ART SPECS

Print Labels: Artwork Specifications

Please note that it makes good sense to check your print labels design (and spelling) before sending them to us - corrections or modifications made after the proofing stage will incur extra charges, as we need to repeat the entire pre-press process to incorporate the new files.

Preferred File Formats

   • Native Adobe Illustrator CC 2016 (.ai or .pdf)
   • Native Adobe Photoshop CC 2016 (.psd or .pdf)
 

Supported Applications & File Formats

   • Adobe Illustrator CC 2016 (.ai, .eps or .pdf)
   • Adobe Photoshop CC 2016 (300 DPI or higher; .psd, .jpeg or. tiff)
   • Adobe Acrobat PDF (.pdf)
   • Adobe InDesign CC 2016 (Please export out to .eps or .pdf)
 

File Resolution

Any raster artwork needs to be a minimum of 300 DPI. Click here for more information.

CMYK vs RGB and Pantone Colors

Our presses handle CMYK mode only - all RGB images will be converted to CMYK, which can cause extreme shifts in color. If in doubt, please take advantage of our free press proof (shipping charges apply), which allows you to see how the finished print labels will look before going into production. All Pantone colors that you submit will be converted to their CMYK equivalents.

Placed Images

Please be sure to embed all placed images in your documents at a minimum of 300 DPI. Clear here for more information regarding images and links.

Vector vs. Raster

When submitting art for spot color orders, use vector graphics over raster graphics for the best quality. This allows images to be easily manipulated and editable. Colors used in vector graphics are solid, without variation. Since vector graphics are mathematically based, resolution is never an issue.

Fonts

Missing fonts or substituted fonts can create errors in your document, so please be sure to convert all of your fonts to outlines.

Bleeds and Clear Space

All of our dies have three parts: Bleed line (outer blue dotted line), Cut line (black middle line), and Clear Space (inner blue dotted line). If there are images or color blocks that "bleed" (extend to the edge of the label), then we require an extra 1/16" image past the label edge to ensure the image or color meets the label edge. All other text and graphics should be contained within the clear space line, a 1/16" print margin inside the label edge, otherwise any text or graphics that are not meant to bleed could be cut during the manufacturing process. Click here for detailed example of bleeds and clear space. Die lines are available to help you ensure your artwork meets these specifications. Need a specific size die line? E-mail us!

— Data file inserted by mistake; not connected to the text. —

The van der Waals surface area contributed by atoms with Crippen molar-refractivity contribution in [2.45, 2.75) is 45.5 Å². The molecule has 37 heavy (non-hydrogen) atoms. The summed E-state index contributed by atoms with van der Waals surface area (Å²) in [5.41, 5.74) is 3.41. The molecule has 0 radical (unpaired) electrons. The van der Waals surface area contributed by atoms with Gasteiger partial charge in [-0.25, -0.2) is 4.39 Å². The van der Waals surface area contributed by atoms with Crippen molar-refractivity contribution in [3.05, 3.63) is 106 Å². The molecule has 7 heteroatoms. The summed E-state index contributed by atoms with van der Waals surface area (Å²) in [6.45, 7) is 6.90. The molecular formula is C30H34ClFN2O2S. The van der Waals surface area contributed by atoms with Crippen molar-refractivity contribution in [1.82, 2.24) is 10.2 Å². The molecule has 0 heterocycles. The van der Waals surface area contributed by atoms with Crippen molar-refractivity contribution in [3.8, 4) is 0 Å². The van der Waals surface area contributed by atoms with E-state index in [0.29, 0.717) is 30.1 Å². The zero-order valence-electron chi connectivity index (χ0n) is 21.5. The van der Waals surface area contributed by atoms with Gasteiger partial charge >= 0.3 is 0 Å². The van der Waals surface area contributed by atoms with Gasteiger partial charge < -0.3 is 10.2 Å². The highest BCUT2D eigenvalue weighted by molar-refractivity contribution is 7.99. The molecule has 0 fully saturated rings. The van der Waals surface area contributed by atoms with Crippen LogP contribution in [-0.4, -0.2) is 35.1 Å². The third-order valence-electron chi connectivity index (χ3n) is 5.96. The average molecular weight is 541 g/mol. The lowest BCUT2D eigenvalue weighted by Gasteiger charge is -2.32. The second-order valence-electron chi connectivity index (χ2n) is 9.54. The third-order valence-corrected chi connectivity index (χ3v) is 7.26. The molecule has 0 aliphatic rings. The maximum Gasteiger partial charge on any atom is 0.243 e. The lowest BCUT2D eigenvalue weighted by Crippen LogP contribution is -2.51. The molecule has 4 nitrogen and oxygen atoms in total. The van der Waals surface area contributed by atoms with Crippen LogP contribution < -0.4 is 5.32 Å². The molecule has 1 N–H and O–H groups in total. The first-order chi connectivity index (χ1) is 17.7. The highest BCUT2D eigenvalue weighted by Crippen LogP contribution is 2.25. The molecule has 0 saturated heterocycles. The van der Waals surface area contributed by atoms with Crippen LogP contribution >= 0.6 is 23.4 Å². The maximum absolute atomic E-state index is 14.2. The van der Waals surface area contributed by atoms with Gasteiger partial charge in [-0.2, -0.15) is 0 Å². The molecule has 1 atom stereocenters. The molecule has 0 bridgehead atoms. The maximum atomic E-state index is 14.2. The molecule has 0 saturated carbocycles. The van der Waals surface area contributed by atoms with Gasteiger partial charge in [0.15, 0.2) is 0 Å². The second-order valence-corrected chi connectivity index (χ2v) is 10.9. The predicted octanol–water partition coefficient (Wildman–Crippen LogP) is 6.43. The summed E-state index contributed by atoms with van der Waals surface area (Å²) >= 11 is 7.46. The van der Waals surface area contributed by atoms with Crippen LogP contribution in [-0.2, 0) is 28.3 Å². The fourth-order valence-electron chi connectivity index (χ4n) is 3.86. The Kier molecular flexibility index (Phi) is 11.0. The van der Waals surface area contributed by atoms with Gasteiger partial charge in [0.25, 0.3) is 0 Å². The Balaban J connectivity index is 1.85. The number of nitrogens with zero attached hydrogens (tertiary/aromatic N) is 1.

Compressing & Combining Files

For the best results, we recommend that you compress your files before uploading, especially if they are large. Compressing files provides for easy downloads and takes up less space. They are also less susceptible to file corruption than files that have not been compressed. You can also use file-sharing options such as yousendit.com and Dropbox. Examples of compressed files are .zip and .sit files.

White Ink

White ink can be applied in many different ways to enhance your design. Including a white layer in your design will allow us to see where you want white ink to print. We suggest creating an individual file in your design labeled “White Layer” with a 100% Magenta fill for areas your design needs white ink printed. We recommend backing all color and barcodes on clear materials and all barcodes for chrome materials.

Additional Resources

Die Lines for Special Label Shapes
How Die Cutting Works
Top 10 Label Artwork Mistakes
6 Tips to Make a Statement with Colorful Custom Labels and Stickers